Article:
Waldo Photos: Finding Your Photos In the Proverbial Haystack

Are you out in public a lot--at festivals, weddings, sporting events, and elsewhere--and wish you had a way to find photos of yourself from those events? Waldo Photos ( is hoping to make that as easy as just hopping on your phone and opening an app. The Austin startup recently raised seed funding to build out its solution. We spoke with co-founder and CEO Rodney Rice--a serial entrepreneur and angel investor who founded HomeAdvisor and sold it to IAC--about how Waldo Photos wants to change how people find photos of themselves from other people.

What is Waldo all about?

Rodney Rice: What we are building at Waldo Photos is a platform for photographers to use to better monetize their photos, and to really take the friction and antiquated clunkiness out of the delivery of photos to consumers. What we've observed, is that when you are out at a venue or event, whether that's at a wedding, concert, festival, or amateur sports event, we're often photographed by others, and often by professionals. But, there's no easy way to get to that content. We've built a system that helps to move that photo from a photographer's camera into the cloud, and which employs facial recognition to pull your photos out of the proverbial album haystack, delivering it to your smartphone. That can either be through app notifications, or texting. It just makes it very simple to get your photos from a photographer, venue or event, in more of a push fashion, rather than pull it from a sea of photos from a website. With Waldo, you can receive those photos with little to no latency. You get those photos while you're still at an event, and it's only you in those photos, the needle in the haystack.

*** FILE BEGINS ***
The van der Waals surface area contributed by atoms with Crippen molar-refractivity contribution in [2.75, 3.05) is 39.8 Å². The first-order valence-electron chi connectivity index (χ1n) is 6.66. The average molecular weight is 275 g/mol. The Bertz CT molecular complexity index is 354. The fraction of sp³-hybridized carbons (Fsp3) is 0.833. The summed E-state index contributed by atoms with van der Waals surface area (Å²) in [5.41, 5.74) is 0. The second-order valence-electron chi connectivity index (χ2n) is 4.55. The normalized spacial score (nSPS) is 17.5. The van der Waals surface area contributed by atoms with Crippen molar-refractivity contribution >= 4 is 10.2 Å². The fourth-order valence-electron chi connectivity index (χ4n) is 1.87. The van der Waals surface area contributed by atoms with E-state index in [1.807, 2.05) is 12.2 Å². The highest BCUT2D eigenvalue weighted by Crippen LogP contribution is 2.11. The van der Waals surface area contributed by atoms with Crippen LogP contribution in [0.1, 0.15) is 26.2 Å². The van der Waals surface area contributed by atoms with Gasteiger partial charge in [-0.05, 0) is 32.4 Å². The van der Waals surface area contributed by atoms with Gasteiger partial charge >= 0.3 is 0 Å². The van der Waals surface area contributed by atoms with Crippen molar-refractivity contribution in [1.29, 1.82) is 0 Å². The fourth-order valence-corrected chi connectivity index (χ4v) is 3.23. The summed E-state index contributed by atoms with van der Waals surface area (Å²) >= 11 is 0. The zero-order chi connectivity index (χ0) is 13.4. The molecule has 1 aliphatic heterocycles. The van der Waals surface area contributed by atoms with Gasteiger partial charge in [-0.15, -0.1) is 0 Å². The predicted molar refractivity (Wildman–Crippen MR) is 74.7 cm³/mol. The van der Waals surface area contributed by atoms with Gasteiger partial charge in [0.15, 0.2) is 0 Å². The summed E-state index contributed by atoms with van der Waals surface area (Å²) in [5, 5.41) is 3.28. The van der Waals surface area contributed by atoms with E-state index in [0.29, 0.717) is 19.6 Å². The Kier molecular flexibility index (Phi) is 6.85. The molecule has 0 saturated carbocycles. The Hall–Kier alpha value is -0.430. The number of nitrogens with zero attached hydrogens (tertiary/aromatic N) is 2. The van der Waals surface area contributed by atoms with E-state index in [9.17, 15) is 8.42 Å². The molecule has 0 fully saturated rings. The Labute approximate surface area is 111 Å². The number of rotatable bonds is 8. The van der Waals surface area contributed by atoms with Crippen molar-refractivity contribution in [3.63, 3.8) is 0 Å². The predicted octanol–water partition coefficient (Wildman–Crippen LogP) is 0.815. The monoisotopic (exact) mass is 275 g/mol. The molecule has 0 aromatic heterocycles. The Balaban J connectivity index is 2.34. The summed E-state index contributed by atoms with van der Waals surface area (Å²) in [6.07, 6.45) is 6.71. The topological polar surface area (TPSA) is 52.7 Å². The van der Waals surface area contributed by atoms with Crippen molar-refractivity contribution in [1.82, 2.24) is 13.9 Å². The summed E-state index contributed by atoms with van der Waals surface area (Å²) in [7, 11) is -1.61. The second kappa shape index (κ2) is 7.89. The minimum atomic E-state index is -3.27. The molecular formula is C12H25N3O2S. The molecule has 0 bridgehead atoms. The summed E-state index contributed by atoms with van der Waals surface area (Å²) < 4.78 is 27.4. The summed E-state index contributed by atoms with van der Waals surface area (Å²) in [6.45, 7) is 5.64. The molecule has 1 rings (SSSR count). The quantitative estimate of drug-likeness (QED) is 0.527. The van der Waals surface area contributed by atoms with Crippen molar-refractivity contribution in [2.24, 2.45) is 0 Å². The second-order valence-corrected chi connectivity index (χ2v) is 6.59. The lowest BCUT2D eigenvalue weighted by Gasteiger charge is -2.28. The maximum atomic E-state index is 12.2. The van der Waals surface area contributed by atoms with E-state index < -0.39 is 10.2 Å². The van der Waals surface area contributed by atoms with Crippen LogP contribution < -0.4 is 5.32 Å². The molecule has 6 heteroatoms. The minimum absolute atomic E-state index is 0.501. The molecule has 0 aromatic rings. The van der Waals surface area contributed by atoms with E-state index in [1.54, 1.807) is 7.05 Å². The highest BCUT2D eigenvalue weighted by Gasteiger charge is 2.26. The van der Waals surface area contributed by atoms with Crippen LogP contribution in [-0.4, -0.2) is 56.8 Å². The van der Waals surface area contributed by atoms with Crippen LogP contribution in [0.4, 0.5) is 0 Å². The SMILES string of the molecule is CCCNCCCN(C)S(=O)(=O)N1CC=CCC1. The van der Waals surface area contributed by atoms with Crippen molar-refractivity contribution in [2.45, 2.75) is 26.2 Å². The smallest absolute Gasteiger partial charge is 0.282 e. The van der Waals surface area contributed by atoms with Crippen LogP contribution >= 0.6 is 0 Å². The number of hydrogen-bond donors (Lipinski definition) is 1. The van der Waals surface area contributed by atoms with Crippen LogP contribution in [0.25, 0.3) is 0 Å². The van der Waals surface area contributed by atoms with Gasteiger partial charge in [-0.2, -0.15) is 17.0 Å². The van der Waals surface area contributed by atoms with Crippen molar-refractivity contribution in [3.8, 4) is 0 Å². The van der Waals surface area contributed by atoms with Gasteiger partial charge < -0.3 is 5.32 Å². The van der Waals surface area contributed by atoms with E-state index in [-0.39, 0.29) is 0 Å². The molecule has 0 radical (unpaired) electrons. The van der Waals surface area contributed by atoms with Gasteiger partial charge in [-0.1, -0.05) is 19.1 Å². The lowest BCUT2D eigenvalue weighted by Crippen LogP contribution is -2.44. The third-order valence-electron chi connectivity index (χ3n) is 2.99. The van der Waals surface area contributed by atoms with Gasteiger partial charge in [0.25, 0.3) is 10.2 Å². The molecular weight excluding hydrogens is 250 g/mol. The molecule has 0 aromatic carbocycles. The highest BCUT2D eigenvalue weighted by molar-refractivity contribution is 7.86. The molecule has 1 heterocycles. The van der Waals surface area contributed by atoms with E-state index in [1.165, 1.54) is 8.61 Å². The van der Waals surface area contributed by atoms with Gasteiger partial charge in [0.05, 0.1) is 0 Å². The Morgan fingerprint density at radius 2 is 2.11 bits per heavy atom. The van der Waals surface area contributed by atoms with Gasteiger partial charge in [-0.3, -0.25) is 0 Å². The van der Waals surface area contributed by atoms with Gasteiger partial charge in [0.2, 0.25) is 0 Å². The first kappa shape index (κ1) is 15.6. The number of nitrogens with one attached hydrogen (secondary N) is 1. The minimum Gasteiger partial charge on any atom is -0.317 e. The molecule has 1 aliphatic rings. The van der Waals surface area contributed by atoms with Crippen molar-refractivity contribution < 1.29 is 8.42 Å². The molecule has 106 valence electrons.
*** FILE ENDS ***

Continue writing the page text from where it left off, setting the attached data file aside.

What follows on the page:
It seems like there are lots of people at an event, how does facial recognition work in that situation?

Rodney Rice: The way it works, is if you have the Waldo app in your pocket, we use location services information and time and geographic information from your app, and figure out that, for example, you were at ACL from 11am to 4pm on Saturday. We have photographers at ACL, who also have been shooting thousands of photos of fans. We have access to data that tells us when and where those photos were taken, correlating the time and geography of a photographer with the person being photographed. Where those match, we consider that face. We're not looking at every face in our database against every photo. Even if you or your friends may not have Waldo loaded, you as a fan can also come into our system, and text our app and hashcode ACL16, and we can provide you access to the system and help narrow down what faces to look at based on your time and geographic information. In either case, we've significantly narrowed the universe we're considering through facial recognition.

How did you start Waldo Photos?